After Jeff Tweedy and Jay Farrar each released albums with their new groups in 1995 following the breakup of their band Uncle Tupelo the previous year, it looked like Farrar’s Son Volt would be the one people would be talking about 10 years later. ‘Trace’ was an instant alt-country classic; Wilco’s ‘A.M.’ mostly sounded like leftovers from Tweedy’s Tupelo days.

But within two years, that all changed. Farrar continued to release albums of increasingly moldy folk and twang music. Tweedy, on the other hand, reinvented Wilco as one of the most exciting and experimental bands of the past 15 years. And it all started with ‘Being There,’ which celebrates its 17th anniversary today.

A double-record opus that plays like a mini-history of rock ‘n’ roll, ‘Being There’ is Wilco’s most upfront rock album. Its six-and-a-half-minute slow-building opener, ‘Misunderstood,’ sounds nothing like the music Tweedy made in Uncle Tupelo or on ‘A.M.’ It’s big, it’s bold and it’s Tweedy’s first giant step away from his past.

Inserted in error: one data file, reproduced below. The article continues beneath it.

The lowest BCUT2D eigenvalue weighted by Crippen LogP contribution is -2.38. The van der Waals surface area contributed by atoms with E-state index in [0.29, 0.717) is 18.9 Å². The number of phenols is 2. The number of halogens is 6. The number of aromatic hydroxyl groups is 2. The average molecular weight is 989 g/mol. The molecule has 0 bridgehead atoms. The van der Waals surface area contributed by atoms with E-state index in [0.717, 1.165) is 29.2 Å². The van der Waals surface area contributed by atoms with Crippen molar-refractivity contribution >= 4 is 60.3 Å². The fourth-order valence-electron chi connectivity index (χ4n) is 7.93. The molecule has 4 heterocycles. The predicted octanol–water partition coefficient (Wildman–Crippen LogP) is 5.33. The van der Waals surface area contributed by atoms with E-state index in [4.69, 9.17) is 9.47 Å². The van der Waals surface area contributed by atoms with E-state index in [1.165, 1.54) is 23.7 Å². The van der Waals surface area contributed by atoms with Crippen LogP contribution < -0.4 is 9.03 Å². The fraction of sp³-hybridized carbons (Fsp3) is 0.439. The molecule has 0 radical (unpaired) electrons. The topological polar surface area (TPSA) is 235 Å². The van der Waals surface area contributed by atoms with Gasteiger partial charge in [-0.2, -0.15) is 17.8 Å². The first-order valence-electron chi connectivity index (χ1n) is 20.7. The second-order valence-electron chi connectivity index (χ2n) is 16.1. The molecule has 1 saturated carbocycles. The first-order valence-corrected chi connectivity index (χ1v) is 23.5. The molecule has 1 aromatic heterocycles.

Over 19 songs, Wilco played around with everything from psychedelic freak-outs to power-pop to forward-thinking indie rock. Freed from alt-country’s constraints, and aided by multi-instrumentalist Jay Bennett (who had recently joined the band and helped steer it through its most evolutionary period before being fired in 2001), Tweedy made his most personal album. And with the guitar-driven ‘Outtasite (Outta Mind), Wilco even managed some airplay. But more than anything, the success of ‘Being There’ -- a mix of live-band dynamic and studio tricks -- opened the door to the kaleidoscopic pop of ‘Summerteeth’ and their 2002 masterpiece ‘Yankee Hotel Foxtrot.’

 Watch Wilco's 'Outtasite (Outta Mind)' Video